National Toxicology Program – A number of commonly used chemicals have come under scrutiny, after a top federal government official, and some environmental scientists expressed health concerns. The problem is that these chemicals are so common that they are used in manufacturing pizza boxes or even carpet treatments. The groups of chemicals are commonly known as Perfluorinated Alkylated Substances (PFAs).
These chemicals have a unique property that they repel a number of substances including water. Over 200 scientists have come together from 38 countries to sign the Madrid statement. The statement has now been published in the Environmental Health Perspectives journal, published by National Institute of Health.
The harmfulness of PFAs is nothing new to the scientific world, previously some PFAs have been found to be hazardous and thus have been replaced. However, scientists have now pointed out that the replacement is done by chemicals that are structurally similar; hence the reduction of the risk is very small. The process is already being termed as “toxic whack-a-mole”.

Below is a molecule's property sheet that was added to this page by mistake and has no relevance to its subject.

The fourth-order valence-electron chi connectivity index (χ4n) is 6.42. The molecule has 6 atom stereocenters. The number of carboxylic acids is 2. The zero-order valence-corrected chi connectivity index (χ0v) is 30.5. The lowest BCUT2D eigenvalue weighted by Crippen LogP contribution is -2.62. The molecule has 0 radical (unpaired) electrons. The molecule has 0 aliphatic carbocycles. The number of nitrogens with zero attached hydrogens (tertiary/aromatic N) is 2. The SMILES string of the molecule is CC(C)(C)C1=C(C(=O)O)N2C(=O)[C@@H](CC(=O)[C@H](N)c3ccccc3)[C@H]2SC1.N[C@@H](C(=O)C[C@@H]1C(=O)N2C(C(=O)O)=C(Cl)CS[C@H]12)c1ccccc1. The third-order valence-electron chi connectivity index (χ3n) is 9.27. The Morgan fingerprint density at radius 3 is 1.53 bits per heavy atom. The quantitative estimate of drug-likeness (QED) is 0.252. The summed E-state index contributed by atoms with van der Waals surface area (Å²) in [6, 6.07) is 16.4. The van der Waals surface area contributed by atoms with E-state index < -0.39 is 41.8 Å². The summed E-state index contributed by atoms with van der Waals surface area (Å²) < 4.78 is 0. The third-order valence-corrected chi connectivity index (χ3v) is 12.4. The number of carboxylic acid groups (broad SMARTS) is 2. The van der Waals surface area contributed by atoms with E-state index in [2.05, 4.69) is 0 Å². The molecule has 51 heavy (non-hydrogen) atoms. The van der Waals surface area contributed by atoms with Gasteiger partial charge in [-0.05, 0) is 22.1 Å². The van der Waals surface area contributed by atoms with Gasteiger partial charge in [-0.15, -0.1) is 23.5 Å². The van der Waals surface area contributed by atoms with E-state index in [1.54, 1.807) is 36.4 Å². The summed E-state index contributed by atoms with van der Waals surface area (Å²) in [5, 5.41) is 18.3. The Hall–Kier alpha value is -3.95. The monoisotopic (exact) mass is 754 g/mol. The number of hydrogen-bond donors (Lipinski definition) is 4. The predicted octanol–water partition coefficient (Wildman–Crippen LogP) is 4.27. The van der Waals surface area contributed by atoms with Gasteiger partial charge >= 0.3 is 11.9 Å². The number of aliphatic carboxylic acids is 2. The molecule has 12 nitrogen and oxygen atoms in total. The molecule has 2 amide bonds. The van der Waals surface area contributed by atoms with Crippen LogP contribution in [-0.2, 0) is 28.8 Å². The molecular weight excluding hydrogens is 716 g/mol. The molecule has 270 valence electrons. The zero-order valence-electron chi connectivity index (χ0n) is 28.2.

The Madrid statement cited that the US legislation allows for the use of chemicals in industries, until they are proven harmful. It has enabled the industries to use chemicals just for their unique properties, without realizing the health hazards it could pose.
The last time PFAs faced such scrutiny, was when it was found to be lingering in the system of consumers. It was known to significantly increase the risk of cancer, amongst other health problems. Consequently, just one type of PFAs were banned, with the companies discontinuing its use in phases.
Now that the alternatives have come under fire, the companies argue that the alternatives are safe. While the companies are making use of studies conducted on these chemicals to contest their view, but scientists believe that the research has not provided sufficient evidence to justify their use.
Linda S. Birnbaum, the head of National Toxicology Program, commented: “Research is needed to find safe alternatives for all current uses of PFASs. The question is, should these chemicals continue to be used in consumer products in the meantime, given their persistence in the environment?”